Your skin is your body’s largest organ, protecting you from bacteria and viruses, while at the same time regulating body temperature. Amazingly, it weighs on average between six and nine pounds with a surface area of two square yards. Many skin conditions and diseases can arise over this large organ; some irritate and inflame the skin resulting in burning and itching in the form of allergens like hives while others can affect your appearance, such as acne or scarring. Still others can pose a deadly consequence to threaten your life, such as skin cancers.
Let’s go over some common skin diseases and causes.
Melanoma: This is perhaps the most well-known offender – and most feared – when it comes to the skin. This type of skin cancer is the most deadly, brought on by excessive, unprotected exposure to the sun. Melanoma can be treated with surgery, chemotherapy, or radiation.
Psoriasis: Causing scaling and swelling, psoriasis results in patches of thick, red, scaly skin that can be extremely itchy and sore. Prominent on the elbows, knees, scalp, lower face, and palms, psoriasis is only officially diagnosed when a skin sample is looked at under a microscope. It’s caused by an immune system imbalance pertaining to T cells in your body.
Impetigo: This is a skin infection triggered by staphylococcal or streptococcus bacteria, common in small children between the ages of two and six. Red, small, bumpy sores can pop up on the face, arms, and legs, fill up with pus, open and scab over. It’s treatable with antibiotics.
Rosacea: Characterized by flushing in the face and inflamed eyelids and nose, rosacea has no cure, but can be treated with antibiotics. Not much is known about the causes of rosacea, but many point to environmental or hereditary factors.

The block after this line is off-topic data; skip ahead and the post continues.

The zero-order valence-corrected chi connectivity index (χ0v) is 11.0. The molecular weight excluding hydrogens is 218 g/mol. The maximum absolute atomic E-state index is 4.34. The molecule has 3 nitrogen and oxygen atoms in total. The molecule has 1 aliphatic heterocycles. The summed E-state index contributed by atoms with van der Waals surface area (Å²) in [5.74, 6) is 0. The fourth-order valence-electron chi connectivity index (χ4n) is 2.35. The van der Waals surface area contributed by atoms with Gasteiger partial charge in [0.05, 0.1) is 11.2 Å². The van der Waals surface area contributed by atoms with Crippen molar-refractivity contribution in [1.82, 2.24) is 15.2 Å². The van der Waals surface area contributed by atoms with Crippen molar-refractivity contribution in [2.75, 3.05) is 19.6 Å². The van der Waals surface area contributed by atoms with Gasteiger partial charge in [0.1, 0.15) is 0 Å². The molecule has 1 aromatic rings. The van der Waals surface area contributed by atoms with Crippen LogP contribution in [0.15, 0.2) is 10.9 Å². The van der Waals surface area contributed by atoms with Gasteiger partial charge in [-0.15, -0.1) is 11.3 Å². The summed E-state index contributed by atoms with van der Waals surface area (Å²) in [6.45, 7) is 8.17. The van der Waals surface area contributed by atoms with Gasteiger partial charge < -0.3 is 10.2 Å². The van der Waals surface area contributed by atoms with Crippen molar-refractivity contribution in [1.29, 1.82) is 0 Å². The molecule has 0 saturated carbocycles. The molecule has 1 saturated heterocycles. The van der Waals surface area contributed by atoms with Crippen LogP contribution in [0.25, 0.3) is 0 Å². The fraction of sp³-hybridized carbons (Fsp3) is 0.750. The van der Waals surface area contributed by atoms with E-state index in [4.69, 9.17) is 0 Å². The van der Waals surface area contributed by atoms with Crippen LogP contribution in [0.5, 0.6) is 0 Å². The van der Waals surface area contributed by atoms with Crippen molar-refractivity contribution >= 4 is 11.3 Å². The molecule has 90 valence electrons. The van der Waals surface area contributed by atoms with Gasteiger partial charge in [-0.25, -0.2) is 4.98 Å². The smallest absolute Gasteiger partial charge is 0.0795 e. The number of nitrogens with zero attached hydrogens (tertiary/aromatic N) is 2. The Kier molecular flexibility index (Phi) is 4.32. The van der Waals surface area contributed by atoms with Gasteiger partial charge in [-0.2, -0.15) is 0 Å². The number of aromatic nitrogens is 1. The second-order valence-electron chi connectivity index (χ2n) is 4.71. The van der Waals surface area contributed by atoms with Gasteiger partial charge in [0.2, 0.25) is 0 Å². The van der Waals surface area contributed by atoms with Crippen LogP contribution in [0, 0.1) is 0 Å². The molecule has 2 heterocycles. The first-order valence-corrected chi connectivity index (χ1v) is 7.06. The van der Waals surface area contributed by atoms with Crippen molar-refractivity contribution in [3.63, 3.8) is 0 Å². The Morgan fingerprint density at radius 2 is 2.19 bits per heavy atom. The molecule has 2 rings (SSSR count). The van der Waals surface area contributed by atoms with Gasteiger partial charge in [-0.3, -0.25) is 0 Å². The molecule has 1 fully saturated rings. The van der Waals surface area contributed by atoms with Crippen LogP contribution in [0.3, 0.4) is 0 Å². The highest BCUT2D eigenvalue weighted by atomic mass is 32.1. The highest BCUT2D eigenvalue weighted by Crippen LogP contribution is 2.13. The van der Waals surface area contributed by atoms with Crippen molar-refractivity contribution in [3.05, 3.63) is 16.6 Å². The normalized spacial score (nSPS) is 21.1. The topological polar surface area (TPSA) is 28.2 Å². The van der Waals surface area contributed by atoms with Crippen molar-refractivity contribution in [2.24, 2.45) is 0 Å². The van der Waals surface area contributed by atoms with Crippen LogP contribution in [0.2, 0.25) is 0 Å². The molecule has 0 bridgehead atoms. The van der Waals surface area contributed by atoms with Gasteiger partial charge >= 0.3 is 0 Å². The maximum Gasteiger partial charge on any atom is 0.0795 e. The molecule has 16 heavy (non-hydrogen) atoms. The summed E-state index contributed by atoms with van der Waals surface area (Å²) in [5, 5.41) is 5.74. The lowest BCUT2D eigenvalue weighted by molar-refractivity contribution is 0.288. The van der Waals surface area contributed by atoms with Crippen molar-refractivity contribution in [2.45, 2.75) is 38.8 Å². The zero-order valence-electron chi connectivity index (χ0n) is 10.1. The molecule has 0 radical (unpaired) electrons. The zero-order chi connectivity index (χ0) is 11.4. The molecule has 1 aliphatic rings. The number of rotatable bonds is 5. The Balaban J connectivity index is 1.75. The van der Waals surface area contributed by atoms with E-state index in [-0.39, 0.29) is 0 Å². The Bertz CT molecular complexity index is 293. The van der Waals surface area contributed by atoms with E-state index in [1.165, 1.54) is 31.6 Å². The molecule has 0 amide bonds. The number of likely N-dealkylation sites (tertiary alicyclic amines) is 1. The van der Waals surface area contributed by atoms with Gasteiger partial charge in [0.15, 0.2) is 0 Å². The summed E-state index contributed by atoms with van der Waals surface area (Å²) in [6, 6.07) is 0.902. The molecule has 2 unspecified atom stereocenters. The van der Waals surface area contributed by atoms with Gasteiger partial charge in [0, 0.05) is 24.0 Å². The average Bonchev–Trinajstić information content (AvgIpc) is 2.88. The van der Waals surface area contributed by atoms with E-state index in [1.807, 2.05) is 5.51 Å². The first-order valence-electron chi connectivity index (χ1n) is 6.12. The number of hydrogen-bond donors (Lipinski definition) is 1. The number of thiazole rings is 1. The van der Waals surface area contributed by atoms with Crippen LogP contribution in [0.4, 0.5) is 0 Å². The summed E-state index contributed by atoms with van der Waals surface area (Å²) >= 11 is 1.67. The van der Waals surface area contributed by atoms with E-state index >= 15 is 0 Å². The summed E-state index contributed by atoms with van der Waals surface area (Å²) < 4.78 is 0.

Eczema: This long-term skin disease is characterized by dry, itchy skin and rashes. Genetic and environmental causes are to blame for this condition, which is treated with oral antihistamines and topical corticosteroids.
Moles: Basically, these are growths on the skin that occur when melanocytes grow within a small area. The average person has between 10 and 40 moles, with new ones cropping up with age. Atypical moles can grow into melanoma, which is why you should seek the advice of a dermatologist if you notice any changes in your moles.
Shingles: If you have had chickenpox as a child, you are at risk for getting shingles as an adult. This painful rash can cause blisters in people over 50, which is why there is a vaccine for people over that age that can help prevent this condition. The treatment is anti-viral medicine that can shorten the duration and severity of shingles but doesn’t cure it.
Scars are another common skin condition that can get be treated with topical gels such as Scarfade. When the skin is torn or cut, the body responds by sending Collagen to the wound site to help repair it. Often, the body sends an overabundance of Collagen to the site, resulting in a buildup that shows itself in the form of a thick lumpy scar. Topical treatments like Scarfade help minimize the formation of scars by regulating Collagen production. Interestingly, it can also be effective on scars that have already formed by helping to realign excess Collagen buildup, causing it to lay down more neatly and flattening it out.